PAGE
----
Know your customer (KYC) is a critical element of every anti-money laundering (AML) and customer due diligence (CDD) program to prevent financing of terrorism and illicit transfers of funds. How can it work for crypto users?
FinCEN’s Final Rule in the US and AMLD 5 and AMLD 6 in Europe made it clear that virtual currencies, including the exchanges on which they trade, are subject to anti-money laundering legislation. So, monitoring and screening your customers’ profiles through a KYC protocol is essential to avoid servicing criminals and scammers, particularly those on prohibited sanctions lists.
KYC is meant to serve as guardrails for digital assets and cryptocurrency exchanges and custodian services not only to avoid money laundering in their operations but also to protect against the risks inherently posed to consumers and investors. It’s meant to help contribute to the health of the crypto industry as a whole.
But how does KYC fit into the blockchain environment, especially where the premise is relative anonymity and decentralization?
In this article, we’ll cover:
- What do we know about crypto KYC requirements today?
- What are the challenges with requiring KYC for crypto?
- How will KYC requirements for crypto be approached?
What do we know about crypto KYC requirements today?
Transaction monitoring of the chain of activity is one of the most tangible compliance items for virtual currency business entities today. The latest enforcement actions show that SEC, FinCEN, and CFTC have collected several billions of dollars over the years for crypto-related AML violations and fraud.
This means as a crypto firm, your BSA/AML compliance program around registered securities offerings has to be stringent. You need to be screening and blocking every transaction that might be sanctioned. Third-party or internally developed blockchain analytics products and services for additional control measures are permitted to use, but they have to be compliant.
From a regulatory standpoint, here is what we know about KYC requirements in the US so far:
- The Financial Action Task Force (FATF) sets the standards for AML laws globally.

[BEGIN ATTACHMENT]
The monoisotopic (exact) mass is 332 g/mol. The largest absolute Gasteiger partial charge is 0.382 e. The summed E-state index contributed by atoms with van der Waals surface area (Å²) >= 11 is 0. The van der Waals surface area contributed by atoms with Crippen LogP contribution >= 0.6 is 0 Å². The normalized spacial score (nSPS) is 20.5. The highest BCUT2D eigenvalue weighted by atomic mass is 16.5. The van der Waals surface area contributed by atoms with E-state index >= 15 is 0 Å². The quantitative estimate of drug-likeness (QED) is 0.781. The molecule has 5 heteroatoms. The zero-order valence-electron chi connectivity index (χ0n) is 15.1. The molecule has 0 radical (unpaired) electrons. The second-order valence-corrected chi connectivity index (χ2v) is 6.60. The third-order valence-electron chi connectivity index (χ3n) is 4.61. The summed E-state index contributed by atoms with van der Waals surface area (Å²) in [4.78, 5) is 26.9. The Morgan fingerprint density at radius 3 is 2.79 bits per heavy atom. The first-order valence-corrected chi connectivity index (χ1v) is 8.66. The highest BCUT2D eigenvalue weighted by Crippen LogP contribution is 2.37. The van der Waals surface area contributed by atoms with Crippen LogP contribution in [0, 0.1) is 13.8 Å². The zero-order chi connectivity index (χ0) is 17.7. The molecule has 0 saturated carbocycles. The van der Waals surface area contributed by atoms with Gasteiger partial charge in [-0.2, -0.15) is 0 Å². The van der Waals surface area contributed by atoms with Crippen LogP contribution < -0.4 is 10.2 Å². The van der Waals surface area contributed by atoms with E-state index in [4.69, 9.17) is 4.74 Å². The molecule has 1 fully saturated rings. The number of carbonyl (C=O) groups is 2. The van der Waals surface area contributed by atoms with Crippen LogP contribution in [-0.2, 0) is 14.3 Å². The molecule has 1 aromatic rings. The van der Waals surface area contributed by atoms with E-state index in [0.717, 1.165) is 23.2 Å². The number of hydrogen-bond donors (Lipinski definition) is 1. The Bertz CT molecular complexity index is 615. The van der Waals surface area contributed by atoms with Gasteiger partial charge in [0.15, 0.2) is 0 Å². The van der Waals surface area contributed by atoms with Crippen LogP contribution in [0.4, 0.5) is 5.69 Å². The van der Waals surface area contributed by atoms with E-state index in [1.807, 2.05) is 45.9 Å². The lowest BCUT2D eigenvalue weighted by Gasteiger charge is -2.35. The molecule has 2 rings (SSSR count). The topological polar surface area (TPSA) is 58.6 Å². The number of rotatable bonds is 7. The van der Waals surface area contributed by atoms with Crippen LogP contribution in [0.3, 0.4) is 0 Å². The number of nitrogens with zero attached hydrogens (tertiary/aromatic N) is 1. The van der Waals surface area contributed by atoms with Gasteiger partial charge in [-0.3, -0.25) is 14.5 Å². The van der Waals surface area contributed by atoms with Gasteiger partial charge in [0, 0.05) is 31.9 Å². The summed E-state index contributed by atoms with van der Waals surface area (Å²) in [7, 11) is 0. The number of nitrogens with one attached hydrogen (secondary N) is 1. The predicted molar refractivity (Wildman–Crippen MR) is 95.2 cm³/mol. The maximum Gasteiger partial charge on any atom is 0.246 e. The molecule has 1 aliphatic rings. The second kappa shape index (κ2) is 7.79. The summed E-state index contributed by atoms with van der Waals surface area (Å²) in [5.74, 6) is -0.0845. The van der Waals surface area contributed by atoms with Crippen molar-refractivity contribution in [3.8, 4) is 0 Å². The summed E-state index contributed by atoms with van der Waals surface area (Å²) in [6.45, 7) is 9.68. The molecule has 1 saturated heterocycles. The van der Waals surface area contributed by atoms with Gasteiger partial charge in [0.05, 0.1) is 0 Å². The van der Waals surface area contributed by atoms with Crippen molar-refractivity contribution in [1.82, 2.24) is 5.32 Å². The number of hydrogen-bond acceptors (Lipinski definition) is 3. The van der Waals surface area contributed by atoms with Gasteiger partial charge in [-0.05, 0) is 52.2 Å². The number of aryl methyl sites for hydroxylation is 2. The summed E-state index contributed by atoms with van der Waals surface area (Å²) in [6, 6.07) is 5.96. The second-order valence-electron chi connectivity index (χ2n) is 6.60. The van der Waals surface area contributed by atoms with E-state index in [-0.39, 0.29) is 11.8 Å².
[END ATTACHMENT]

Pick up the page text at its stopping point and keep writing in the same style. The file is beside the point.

- According to FATF, virtual asset service providers (VASPs), such as cryptocurrency exchanges, stablecoin issuers, and in some cases DeFi protocols and NFT marketplaces, are required to establish effective know-your-customer checks and continuously monitor transactions for suspicious activity.
- KYC may not be compulsory for all crypto-only exchanges, but these processes should be implemented to manage the risk of money laundering and terrorist financing.
- To complete KYC exchange processes, users need to submit their full name, date of birth, address, social security number, and phone number or email address.
What are the challenges with requiring KYC for crypto users?
Cryptocurrency is built on the basis of not needing to know who someone is to have a transaction with them. Because crypto transactions are traceable on the blockchain, breaking crypto’s anonymity by keeping KYC data on customers can jeopardize users’ financial privacy and attract hackers.
- Crypto is very strong on anonymity and, in a non-face-to-face environment, knowing your customers is a big challenge. This complicates matters considerably in what concerns CDD and KYC programs. How do you determine what constitutes a risk in a crypto environment?
- Another challenge with the crypto space is that it moves fast, it operates 24/7, and it’s borderless. So the challenge is to make sure that there is continuous monitoring of customer activity and, when using automation tools to ID your customers, that these tools have the right capabilities for regulatory compliance.
- The speed at which the crypto industry operates means that the challenge is not only to have policies and controls that actively mitigate risks, but also that are faster operationally. If the onboarding takes too long, the customer may go to someone else.
How will KYC requirements for crypto be approached?
The wheels are already turning on industry-proposed solutions for putting KYC on the blockchain by loading users’ personally identifiable information in encrypted form and unlocking it for those authorized to check credentials. There are solutions like Verite, an open-source framework for proving identity claims in Web3 without exposing sensitive personal information.
It’s best to start with some form of KYC now, rather than wait until official rules and guidelines come in – that might not happen for a while, yet fines for AML violations are already being enforced.
Regology’s Director of Financial Services Industry, Esteban Santana, advised in the recent webinar on crypto: “…many businesses will either be ill-prepared waiting to see how things turn out with the Order or wait until the last day to catch up once regulations are announced. Success depends on preparedness – you either fail to plan or plan to fail.”
He recommends: “Ensure your organization has policies, controls, and procedures that effectively manage risk; this can be accomplished with an AML and know-your-customer compliance management program that not only keeps track of changes but provides associated risks and objectives to minimize risks. If your organization offers a new business product, the KYC and AML are critical regulations for crypto businesses to fully comply with, starting today – don’t wait!”